Apple has allegedly abused its dominant market position to prevent other mobile payment apps (opens in new tab) from accessing NFC (opens in new tab) on its devices according to the European Commission.
The EU’s executive arm has sent a Statement of Objections to the iPhone (opens in new tab) maker in which it claims that Apple Pay (opens in new tab) benefited from the company’s decision to prevent mobile wallet app developers from accessing necessary hardware and software.
European Commissioner for Competition, Margrethe Vestager (opens in new tab) explained in a press release (opens in new tab) how Apple had stifled competition by preventing third-party access to NFC on its mobile devices, saying:
“Mobile payments play a rapidly growing role in our digital economy. It is important for the integration of European Payments markets that consumers benefit from a competitive and innovative payments landscape. We have indications that Apple restricted third-party access to key technology necessary to develop rival mobile wallet solutions on Apple's devices. In our Statement of Objections, we preliminarily found that Apple may have restricted competition, to the benefit of its own solution Apple Pay. If confirmed, such conduct would be illegal under our competition rules.”
Limiting competition by restricting access to NFC
Apple Pay is Apple’s own mobile wallet (opens in new tab) solution on iPhone and iPad that can be used to enable mobile payments in physical stores and online and just like its hardware and software, the company controls every aspect of the user experience in its ecosystem including mobile wallet developers’ access to it.
Specifically, Apple Pay is the only mobile wallet solution that is able to access NFC input on iOS and iPadOS. However, NFC is a standardized technology which is available in almost all POS systems in stores and provides a more seamless and secure payment experience.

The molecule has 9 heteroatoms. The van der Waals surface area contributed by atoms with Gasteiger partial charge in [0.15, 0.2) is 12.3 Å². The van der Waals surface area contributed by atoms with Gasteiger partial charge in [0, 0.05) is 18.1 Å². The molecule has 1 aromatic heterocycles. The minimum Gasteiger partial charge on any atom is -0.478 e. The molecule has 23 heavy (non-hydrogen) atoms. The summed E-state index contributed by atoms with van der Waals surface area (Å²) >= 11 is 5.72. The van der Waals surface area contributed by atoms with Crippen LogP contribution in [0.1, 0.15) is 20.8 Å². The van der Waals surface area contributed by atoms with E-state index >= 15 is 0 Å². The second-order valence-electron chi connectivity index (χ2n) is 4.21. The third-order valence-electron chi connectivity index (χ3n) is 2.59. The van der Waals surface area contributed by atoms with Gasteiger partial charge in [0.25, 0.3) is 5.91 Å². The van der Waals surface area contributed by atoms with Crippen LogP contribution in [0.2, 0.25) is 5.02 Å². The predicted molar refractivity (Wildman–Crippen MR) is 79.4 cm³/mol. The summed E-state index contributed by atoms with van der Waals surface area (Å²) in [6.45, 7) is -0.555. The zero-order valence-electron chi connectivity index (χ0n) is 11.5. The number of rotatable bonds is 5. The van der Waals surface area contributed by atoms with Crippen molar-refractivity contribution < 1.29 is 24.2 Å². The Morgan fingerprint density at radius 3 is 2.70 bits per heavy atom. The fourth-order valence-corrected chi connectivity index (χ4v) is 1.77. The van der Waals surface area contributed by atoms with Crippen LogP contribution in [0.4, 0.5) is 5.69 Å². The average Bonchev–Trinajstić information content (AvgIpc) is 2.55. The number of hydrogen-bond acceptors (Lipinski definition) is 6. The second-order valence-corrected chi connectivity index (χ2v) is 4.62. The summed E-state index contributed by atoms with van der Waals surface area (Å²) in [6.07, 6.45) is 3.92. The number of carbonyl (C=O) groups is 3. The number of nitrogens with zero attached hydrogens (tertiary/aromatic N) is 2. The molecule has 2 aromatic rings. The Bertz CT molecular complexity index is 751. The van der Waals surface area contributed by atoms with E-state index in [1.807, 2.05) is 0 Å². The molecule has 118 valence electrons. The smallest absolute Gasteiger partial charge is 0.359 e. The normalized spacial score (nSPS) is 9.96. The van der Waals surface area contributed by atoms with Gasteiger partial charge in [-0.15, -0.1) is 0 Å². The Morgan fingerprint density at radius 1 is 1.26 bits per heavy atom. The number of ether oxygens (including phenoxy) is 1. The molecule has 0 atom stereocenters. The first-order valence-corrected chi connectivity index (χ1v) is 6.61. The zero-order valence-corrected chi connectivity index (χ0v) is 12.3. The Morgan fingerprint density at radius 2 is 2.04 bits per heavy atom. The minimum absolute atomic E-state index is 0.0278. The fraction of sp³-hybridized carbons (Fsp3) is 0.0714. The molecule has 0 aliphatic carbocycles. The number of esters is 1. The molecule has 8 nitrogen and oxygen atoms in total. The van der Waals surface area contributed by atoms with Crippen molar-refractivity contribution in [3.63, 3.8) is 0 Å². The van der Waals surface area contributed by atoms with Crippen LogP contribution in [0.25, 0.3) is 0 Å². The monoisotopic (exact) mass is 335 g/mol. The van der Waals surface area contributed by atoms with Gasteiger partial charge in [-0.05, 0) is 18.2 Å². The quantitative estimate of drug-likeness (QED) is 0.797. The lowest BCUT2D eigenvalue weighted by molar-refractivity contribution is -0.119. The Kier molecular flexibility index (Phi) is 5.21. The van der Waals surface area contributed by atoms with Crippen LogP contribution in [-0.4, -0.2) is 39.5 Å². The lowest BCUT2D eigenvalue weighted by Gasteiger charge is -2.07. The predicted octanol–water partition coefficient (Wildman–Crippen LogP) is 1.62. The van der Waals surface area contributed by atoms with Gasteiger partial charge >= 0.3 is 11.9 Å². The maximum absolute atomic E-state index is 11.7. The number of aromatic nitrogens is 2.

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Although a full investigation still needs to be carried out, the European Commission currently believes that Apple’s dominant position in the mobile wallet market on iOS restricts competition by only allowing Apple Pay to access NFC. If confirmed, the company would be in violation of Article 102 of the Treaty on the Functioning of the European Union (TFEU (opens in new tab)) that prohibits companies from abusing their dominant market position.
The European Commission also points out that its Statement of Objections is not a sign that Apple is guilty but merely a formal step into investigating whether or not Apple has violated EU antitrust laws.
We’ll have to wait for the European Commission to carry out its full investigation but Apple could be facing a hefty fine (opens in new tab) and the company would likely be required to open up NFC to other mobile wallet developers if found guilty.
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